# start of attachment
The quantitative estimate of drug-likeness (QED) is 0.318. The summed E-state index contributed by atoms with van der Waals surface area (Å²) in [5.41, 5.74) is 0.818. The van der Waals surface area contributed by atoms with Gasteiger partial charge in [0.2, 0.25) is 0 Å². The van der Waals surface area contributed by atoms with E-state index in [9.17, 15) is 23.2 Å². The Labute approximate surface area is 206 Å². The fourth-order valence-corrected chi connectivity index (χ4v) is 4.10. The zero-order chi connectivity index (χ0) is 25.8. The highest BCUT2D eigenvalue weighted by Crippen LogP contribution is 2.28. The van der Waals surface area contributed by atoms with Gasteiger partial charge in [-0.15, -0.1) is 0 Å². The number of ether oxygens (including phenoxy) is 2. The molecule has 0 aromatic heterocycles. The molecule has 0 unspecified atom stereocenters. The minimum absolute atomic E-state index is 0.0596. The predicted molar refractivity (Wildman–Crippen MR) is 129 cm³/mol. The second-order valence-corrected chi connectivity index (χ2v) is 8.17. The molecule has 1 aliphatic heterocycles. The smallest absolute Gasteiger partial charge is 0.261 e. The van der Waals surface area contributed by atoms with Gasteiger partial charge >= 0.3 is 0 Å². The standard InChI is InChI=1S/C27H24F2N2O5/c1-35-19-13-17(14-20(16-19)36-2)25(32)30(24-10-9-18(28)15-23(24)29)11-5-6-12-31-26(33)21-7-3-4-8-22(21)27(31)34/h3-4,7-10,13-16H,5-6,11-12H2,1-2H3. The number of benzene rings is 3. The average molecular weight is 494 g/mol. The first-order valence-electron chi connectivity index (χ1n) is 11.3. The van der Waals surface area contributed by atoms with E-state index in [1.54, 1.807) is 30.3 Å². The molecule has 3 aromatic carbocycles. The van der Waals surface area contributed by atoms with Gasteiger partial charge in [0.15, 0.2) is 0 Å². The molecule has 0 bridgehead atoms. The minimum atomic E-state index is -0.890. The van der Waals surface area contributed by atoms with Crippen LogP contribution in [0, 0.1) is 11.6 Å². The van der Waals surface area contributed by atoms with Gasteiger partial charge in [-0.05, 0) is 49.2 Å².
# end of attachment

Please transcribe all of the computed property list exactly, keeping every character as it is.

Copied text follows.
The quantitative estimate of drug-likeness (QED) is 0.318. The summed E-state index contributed by atoms with van der Waals surface area (Å²) in [5.41, 5.74) is 0.818. The van der Waals surface area contributed by atoms with Gasteiger partial charge in [0.2, 0.25) is 0 Å². The van der Waals surface area contributed by atoms with E-state index in [9.17, 15) is 23.2 Å². The Labute approximate surface area is 206 Å². The fourth-order valence-corrected chi connectivity index (χ4v) is 4.10. The zero-order chi connectivity index (χ0) is 25.8. The highest BCUT2D eigenvalue weighted by Crippen LogP contribution is 2.28. The van der Waals surface area contributed by atoms with Gasteiger partial charge in [-0.15, -0.1) is 0 Å². The number of ether oxygens (including phenoxy) is 2. The molecule has 0 aromatic heterocycles. The molecule has 0 unspecified atom stereocenters. The minimum absolute atomic E-state index is 0.0596. The predicted molar refractivity (Wildman–Crippen MR) is 129 cm³/mol. The second-order valence-corrected chi connectivity index (χ2v) is 8.17. The molecule has 1 aliphatic heterocycles. The smallest absolute Gasteiger partial charge is 0.261 e. The van der Waals surface area contributed by atoms with Gasteiger partial charge >= 0.3 is 0 Å². The standard InChI is InChI=1S/C27H24F2N2O5/c1-35-19-13-17(14-20(16-19)36-2)25(32)30(24-10-9-18(28)15-23(24)29)11-5-6-12-31-26(33)21-7-3-4-8-22(21)27(31)34/h3-4,7-10,13-16H,5-6,11-12H2,1-2H3. The number of benzene rings is 3. The average molecular weight is 494 g/mol. The first-order valence-electron chi connectivity index (χ1n) is 11.3. The van der Waals surface area contributed by atoms with E-state index in [1.54, 1.807) is 30.3 Å². The molecule has 3 aromatic carbocycles. The van der Waals surface area contributed by atoms with Gasteiger partial charge in [0.15, 0.2) is 0 Å². The molecule has 0 bridgehead atoms. The minimum atomic E-state index is -0.890. The van der Waals surface area contributed by atoms with Crippen LogP contribution in [0, 0.1) is 11.6 Å². The van der Waals surface area contributed by atoms with Gasteiger partial charge in [-0.05, 0) is 49.2 Å².